Homemade Mayonnaise (will make around about 300mls)
1 Whole egg
1 teaspoon of mustard powder
1 teaspoon of salt
½ teaspoon of pepper
1 teaspoon of sugar
30 mls of white wine vinegar
300mls of vegetable oil
Into the processor place the egg, mustard, salt, pepper, sugar and vinegar, blend for a few seconds and then start to add the oil a small bit at a time, until it starts to thicken and turn white, then add and stir for a second with a fork before putting lid back on and blending.
If you like garlic mayonnaise, add two cloves of garlic to the above recipe. For a lighter mayonnaise you can substitute the vinegar for lemon juice. I've found loads of recipes on the net for mayo, most of them having more oil than acidic content, and found they were either over bearing on the oil and very very heavy or were made up of two eggs and tasted very eggy. It took me ages to come up with just the right ingredients to get a non fail recipe, hope you enjoy.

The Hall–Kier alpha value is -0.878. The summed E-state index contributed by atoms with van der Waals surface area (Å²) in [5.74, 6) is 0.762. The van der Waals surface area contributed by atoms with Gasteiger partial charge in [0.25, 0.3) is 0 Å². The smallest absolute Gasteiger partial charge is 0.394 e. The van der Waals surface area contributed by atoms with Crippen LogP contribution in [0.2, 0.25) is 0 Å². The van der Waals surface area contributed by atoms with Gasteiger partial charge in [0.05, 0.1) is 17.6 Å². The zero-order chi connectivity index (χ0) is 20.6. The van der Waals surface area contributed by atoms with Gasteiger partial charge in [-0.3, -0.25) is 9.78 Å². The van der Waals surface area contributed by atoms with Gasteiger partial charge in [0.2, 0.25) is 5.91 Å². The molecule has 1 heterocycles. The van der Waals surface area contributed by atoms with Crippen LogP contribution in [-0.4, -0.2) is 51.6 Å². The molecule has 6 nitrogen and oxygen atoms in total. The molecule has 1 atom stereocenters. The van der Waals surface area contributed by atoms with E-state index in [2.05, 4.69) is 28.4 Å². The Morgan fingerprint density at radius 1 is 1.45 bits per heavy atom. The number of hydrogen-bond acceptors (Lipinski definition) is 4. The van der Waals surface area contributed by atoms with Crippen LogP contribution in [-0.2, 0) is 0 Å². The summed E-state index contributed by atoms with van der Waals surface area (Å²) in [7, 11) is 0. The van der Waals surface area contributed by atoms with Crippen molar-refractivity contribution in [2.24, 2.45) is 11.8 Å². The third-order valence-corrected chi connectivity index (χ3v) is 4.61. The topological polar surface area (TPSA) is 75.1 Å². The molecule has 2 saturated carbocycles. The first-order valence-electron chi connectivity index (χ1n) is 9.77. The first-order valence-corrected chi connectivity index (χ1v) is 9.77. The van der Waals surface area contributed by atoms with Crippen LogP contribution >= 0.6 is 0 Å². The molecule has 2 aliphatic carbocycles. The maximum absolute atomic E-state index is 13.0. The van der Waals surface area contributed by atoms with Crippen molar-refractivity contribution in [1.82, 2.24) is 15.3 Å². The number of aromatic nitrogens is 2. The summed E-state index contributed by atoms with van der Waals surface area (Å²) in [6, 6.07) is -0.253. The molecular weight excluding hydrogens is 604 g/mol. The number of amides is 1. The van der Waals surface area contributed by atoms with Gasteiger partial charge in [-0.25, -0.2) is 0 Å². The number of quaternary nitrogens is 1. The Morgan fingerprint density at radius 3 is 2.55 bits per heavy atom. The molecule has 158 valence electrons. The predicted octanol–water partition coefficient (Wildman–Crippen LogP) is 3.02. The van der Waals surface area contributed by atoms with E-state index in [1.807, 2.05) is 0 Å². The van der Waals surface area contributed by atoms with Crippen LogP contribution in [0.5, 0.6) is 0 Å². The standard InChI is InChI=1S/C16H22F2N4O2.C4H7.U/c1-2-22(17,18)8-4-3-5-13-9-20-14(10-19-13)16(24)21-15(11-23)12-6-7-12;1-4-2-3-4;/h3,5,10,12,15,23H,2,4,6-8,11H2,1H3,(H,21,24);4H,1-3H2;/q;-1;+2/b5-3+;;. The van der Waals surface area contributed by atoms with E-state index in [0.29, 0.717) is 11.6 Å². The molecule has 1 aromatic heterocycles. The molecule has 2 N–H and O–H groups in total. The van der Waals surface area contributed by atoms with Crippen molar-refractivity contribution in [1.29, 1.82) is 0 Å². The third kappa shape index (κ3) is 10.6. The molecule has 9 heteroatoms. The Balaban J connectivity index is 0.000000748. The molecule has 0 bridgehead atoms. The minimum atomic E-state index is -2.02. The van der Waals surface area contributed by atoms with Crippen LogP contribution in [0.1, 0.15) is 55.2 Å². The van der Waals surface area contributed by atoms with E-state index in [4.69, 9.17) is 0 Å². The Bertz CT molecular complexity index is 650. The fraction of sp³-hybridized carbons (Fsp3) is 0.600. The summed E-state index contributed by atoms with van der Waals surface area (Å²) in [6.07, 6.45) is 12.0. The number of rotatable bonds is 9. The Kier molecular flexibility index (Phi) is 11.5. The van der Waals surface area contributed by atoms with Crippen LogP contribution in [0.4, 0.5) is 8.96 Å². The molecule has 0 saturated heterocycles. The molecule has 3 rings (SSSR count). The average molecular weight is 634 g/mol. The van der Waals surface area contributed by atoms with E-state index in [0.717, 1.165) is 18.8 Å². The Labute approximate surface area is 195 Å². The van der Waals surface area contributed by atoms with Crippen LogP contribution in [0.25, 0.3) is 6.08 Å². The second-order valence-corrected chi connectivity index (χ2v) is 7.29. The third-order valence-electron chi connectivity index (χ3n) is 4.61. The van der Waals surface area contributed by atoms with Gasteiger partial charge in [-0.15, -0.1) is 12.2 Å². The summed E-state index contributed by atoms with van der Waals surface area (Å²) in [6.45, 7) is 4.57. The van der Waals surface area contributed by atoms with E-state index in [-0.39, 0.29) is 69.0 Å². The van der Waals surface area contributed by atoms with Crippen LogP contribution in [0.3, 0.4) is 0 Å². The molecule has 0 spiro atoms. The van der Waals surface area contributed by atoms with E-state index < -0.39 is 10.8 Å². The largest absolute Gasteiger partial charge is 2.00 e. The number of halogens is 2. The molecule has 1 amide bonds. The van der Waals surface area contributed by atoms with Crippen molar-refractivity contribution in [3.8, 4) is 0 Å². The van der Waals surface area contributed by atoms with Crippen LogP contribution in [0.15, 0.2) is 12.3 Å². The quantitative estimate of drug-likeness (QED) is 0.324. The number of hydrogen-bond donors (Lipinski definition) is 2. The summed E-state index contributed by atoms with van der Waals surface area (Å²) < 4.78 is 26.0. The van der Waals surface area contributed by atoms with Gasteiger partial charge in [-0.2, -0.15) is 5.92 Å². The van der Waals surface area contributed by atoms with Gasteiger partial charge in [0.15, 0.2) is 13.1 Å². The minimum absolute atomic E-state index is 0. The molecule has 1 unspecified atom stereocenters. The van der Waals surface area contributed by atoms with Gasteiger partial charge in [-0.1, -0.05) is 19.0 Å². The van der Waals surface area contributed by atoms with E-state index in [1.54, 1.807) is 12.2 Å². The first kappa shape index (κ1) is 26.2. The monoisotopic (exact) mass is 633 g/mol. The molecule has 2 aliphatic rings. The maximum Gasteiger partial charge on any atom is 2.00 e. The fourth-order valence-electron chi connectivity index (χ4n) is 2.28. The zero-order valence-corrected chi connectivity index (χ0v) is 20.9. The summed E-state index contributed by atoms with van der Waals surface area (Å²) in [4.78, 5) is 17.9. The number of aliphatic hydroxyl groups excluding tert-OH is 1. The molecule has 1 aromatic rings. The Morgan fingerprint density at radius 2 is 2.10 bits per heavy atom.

Having found myself completely enthralled with Jamie's 30 Minute Meals last year, suddenly I was in dire need to a food processor! I duly told the parents who purchased this as a Christmas gift.
It's compact, quick and capable. Really really easy to assemble and use. I'm reliably informed by the other half that it's a doddle to clean as well (I cook, he washes - that's fair!). Admittedly it's not all singing and dancing, it is a simple food processor. There are no attachments for shredding or slicing. It's small and robust and has had no problem whizzing through the harder items (nuts, potatoes) that I have put in it. The bowl is small, so if you are looking at doing large batches of anything it can be problematic. There are only two of us so the space is ample. I've only had the product since christmas but I think it will last! It's not too loud, but does interfere with the telly box.